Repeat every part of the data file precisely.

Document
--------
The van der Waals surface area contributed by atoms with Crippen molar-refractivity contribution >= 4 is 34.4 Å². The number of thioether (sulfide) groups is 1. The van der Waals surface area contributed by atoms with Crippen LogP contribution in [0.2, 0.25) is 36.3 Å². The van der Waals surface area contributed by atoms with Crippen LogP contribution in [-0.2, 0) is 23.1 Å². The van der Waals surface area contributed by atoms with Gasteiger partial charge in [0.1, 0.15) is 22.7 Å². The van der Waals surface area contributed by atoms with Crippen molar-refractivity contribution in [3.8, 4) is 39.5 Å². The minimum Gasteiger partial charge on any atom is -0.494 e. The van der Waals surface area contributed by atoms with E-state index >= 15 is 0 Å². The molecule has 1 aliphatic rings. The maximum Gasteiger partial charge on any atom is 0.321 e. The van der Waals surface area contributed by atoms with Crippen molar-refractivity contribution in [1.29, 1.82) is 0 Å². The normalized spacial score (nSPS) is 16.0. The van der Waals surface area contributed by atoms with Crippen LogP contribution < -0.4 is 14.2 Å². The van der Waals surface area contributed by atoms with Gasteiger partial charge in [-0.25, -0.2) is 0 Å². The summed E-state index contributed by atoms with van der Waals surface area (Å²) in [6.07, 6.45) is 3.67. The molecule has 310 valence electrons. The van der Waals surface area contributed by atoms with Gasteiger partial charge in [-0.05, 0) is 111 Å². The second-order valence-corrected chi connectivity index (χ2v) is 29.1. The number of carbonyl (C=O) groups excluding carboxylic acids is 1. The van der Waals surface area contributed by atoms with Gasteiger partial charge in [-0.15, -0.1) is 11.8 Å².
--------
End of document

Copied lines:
The van der Waals surface area contributed by atoms with Crippen molar-refractivity contribution >= 4 is 34.4 Å². The number of thioether (sulfide) groups is 1. The van der Waals surface area contributed by atoms with Crippen LogP contribution in [0.2, 0.25) is 36.3 Å². The van der Waals surface area contributed by atoms with Crippen LogP contribution in [-0.2, 0) is 23.1 Å². The van der Waals surface area contributed by atoms with Gasteiger partial charge in [0.1, 0.15) is 22.7 Å². The van der Waals surface area contributed by atoms with Crippen molar-refractivity contribution in [3.8, 4) is 39.5 Å². The minimum Gasteiger partial charge on any atom is -0.494 e. The van der Waals surface area contributed by atoms with E-state index >= 15 is 0 Å². The molecule has 1 aliphatic rings. The maximum Gasteiger partial charge on any atom is 0.321 e. The van der Waals surface area contributed by atoms with Crippen molar-refractivity contribution in [1.29, 1.82) is 0 Å². The normalized spacial score (nSPS) is 16.0. The van der Waals surface area contributed by atoms with Crippen LogP contribution < -0.4 is 14.2 Å². The van der Waals surface area contributed by atoms with Gasteiger partial charge in [-0.25, -0.2) is 0 Å². The summed E-state index contributed by atoms with van der Waals surface area (Å²) in [6.07, 6.45) is 3.67. The molecule has 310 valence electrons. The van der Waals surface area contributed by atoms with Gasteiger partial charge in [-0.05, 0) is 111 Å². The second-order valence-corrected chi connectivity index (χ2v) is 29.1. The number of carbonyl (C=O) groups excluding carboxylic acids is 1. The van der Waals surface area contributed by atoms with Gasteiger partial charge in [-0.15, -0.1) is 11.8 Å².